Health Care Reform Resource Center
33 Davis Brown Attorneys Selected for The Best Lawyers in America 2014
Davis Brown Attorneys Named Among Best in the U.S.
Immigration Client Resource Center
Voted Des Moines' Best Law Firm

Davis Brown Government Relations Report

Early Voting Has Begun - October 10, 2018

Since election season has officially begun, the Davis Brown Government Relations team will be regularly providing election updates.  This update is intended to provide you with insight into the most recent voter registration totals and information about casting your ballot.

Early voting began Monday, October 8 across the state of Iowa at local county auditor offices.  Check with your local county auditor for their hours of operation.  Some county auditors are utilizing satellite absentee voting stations to provide in-person absentee voting at places other than the auditor’s office.   To find out if a satellite station is planned in your area, contact your local county auditor.  When you cast your ballot early, you do not need to attend your polling place on Election Day. You must be a registered voter to participate in early voting. October 8 is also the first day that county auditors will be mailing requested absentee ballots.

The Secretary of State’s office reported Tuesday morning (10/9) that 7,870 absentee ballots were received the first day of early voting.  Of those, 4,421 came from registered Democrats, 2,403 from registered Republicans and 1,008 from registered No Party voters.


  • October 8 - In-person absentee voting begins in county auditor offices/satellite absentee voting stations; first day requested absentee ballots will be mailed
  • October 27 (5pm) - Deadline to request an absentee ballot by mail
  • November 5 - Last day to request and vote an absentee ballot in-person at the auditor’s office; mailed absentee ballots must be postmarked by November 5
  • November 6 - Election Day


Like polls, voter registration statistics can provide an indication as to the outcome of an election.  However, like polls, voter registration totals are also merely a snapshot in time and the election will ultimately be determined by turnout. 

As of October 1, 2018:

2,151,649 Registered voters

1,989,961 Active voters

620,639 Democratic active

644,142 Republican active

11,876 Libertarian active

710,584 No party active

7,720 other active

161,668 Inactive voters

Secretary of State:  State of Iowa Voter Totals, Congressional District, (10/1/2018)

Voter registration totals can also be found broken down by:

Utilize the links above to review the current voter registration totals in your respective districts.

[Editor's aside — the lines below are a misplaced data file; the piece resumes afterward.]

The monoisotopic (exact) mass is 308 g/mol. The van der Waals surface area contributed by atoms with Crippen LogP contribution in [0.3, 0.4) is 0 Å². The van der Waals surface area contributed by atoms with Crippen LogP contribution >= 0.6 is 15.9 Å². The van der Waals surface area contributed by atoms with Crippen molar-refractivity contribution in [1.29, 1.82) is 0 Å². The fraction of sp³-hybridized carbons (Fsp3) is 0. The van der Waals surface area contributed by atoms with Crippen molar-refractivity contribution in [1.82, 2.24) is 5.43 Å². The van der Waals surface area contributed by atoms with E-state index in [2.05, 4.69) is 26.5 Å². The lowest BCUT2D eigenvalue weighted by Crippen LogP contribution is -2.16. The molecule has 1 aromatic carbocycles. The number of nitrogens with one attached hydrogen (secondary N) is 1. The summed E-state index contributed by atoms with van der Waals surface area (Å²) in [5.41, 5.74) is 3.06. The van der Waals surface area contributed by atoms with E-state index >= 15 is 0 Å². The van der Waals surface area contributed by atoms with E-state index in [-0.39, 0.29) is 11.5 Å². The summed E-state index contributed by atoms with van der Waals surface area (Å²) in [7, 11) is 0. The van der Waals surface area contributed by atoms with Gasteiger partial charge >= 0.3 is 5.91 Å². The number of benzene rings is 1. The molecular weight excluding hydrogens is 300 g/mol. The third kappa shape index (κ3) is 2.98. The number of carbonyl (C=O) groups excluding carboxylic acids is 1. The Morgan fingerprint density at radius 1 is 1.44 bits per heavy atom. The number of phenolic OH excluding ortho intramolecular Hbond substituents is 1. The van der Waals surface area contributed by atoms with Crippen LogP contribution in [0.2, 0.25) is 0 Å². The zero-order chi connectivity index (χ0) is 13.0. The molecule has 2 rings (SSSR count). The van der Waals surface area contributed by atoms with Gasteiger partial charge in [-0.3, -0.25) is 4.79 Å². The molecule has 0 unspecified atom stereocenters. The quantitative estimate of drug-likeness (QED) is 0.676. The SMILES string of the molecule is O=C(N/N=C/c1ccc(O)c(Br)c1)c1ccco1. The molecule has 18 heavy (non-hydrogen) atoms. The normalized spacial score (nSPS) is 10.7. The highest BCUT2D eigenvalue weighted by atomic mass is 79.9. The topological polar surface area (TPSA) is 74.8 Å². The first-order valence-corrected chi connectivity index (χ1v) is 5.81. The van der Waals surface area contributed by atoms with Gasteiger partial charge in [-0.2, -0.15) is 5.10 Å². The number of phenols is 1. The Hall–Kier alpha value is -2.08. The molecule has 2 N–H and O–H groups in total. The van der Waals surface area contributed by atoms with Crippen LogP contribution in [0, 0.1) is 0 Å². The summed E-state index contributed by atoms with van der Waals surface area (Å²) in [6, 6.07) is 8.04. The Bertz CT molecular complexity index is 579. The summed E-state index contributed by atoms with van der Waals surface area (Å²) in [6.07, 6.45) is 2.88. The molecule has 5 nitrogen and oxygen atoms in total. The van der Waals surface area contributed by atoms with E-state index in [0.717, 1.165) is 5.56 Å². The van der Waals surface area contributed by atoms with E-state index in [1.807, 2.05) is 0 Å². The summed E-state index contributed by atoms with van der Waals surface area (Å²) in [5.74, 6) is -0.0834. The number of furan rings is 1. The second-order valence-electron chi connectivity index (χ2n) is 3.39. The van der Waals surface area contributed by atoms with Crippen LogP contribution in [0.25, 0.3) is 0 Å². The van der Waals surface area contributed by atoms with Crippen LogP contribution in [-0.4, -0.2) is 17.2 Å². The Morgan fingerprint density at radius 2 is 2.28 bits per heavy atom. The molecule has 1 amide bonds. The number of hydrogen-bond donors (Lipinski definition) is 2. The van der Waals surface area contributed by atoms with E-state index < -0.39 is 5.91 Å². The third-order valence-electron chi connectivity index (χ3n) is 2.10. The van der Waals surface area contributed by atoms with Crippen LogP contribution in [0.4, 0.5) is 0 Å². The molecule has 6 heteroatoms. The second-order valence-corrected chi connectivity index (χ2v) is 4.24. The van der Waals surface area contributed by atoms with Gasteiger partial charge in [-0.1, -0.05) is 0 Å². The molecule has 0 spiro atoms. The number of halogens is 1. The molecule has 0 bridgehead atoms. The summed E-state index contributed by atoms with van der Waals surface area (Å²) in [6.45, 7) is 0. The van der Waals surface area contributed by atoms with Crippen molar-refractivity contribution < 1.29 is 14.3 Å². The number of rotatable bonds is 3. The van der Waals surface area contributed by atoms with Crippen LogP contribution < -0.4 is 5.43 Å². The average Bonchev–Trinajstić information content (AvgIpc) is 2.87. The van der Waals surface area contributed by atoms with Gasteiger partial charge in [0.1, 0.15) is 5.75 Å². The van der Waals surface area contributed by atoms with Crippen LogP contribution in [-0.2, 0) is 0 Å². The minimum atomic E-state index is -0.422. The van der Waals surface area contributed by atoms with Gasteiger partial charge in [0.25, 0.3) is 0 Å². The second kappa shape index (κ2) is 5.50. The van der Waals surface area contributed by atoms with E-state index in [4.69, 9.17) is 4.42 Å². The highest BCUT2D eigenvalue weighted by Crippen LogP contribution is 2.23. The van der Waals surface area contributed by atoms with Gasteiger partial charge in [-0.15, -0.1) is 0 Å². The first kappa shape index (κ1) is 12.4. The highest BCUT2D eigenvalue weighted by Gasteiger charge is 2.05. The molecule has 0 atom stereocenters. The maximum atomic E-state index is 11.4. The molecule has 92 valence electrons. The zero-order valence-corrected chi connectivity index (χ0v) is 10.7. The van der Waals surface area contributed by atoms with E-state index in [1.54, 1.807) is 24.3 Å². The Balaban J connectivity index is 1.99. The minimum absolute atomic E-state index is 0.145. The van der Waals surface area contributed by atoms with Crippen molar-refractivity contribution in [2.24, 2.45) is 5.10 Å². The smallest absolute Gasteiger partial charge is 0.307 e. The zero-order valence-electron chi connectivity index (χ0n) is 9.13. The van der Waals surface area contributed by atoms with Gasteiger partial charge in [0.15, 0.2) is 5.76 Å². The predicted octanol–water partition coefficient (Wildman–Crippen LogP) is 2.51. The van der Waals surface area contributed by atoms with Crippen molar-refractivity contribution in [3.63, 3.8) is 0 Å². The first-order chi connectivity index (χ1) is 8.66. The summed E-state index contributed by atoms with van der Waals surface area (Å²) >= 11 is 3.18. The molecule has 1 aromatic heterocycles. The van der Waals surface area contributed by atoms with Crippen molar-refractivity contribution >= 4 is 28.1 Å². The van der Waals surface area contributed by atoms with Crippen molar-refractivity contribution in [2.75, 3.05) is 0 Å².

Information about voting in the 2018 election can be found on the Secretary of State’s website on the “Elections” page.

Voter registration

To vote in Iowa, you must be registered to vote.  To qualify to register to vote, you must be:

  • A U.S. citizen,
  • An Iowa resident, and
  • At least 17 1/2 years old (must be 18 years old by election day to vote.)

You cannot:

  • Be a convicted felon (unless your voting rights have been restored),
  • Be judged mentally incompetent to vote by a court, or
  • Claim the right to vote in any other place.

You can register to vote online (Iowa Driver’s License or Non-operator ID required) or download a “Voter Registration Form” and return it to your local county auditor.

Enter your name and zip code on the Secretary of State’s website to see if you are registered to vote in Iowa.

Voter ID info

Be sure to familiarize yourself with the new voter ID laws.  During calendar year 2018, voters will be asked to show their ID before voting at the polls. Anyone who does not have the necessary ID will be asked to sign an oath verifying their identity and will be allowed to cast a regular ballot.

What is a valid form of ID to show at the polls?

  • Iowa Driver's License
  • Iowa Non-Operator's ID
  • Military ID
  • U.S. Passport
  • Tribal ID
  • Veteran's ID
  • Voter ID Card



Any registered voter in Iowa may request an absentee ballot through their county auditor. Registered voters may request an absentee ballot to be sent to them by mail. You must complete an absentee ballot request form and return the original, signed form to your county auditor. The request form does not need to be witnessed or notarized.

Election day

On election day, you will need to go to the polling place for your precinct to vote.  Find your polling place by entering your zip code on the Secretary of State’s website.

The Secretary of State has provided additional tools to ensure that every Iowan is voter ready.

1 Information from the Iowa Secretary of State website (

Davis Brown Law Firm blogs, legal updates, and other content are for educational and informational purposes only. This is not legal advice and it does not create an attorney/client relationship between Davis Brown and readers. Each circumstance is different; readers should consult an attorney to understand how this content relates to their personal situation. You should not use Davis Brown blogs or content as a substitute for legal advice from a licensed attorney in your state. Reproduction of Davis Brown content without written consent is prohibited.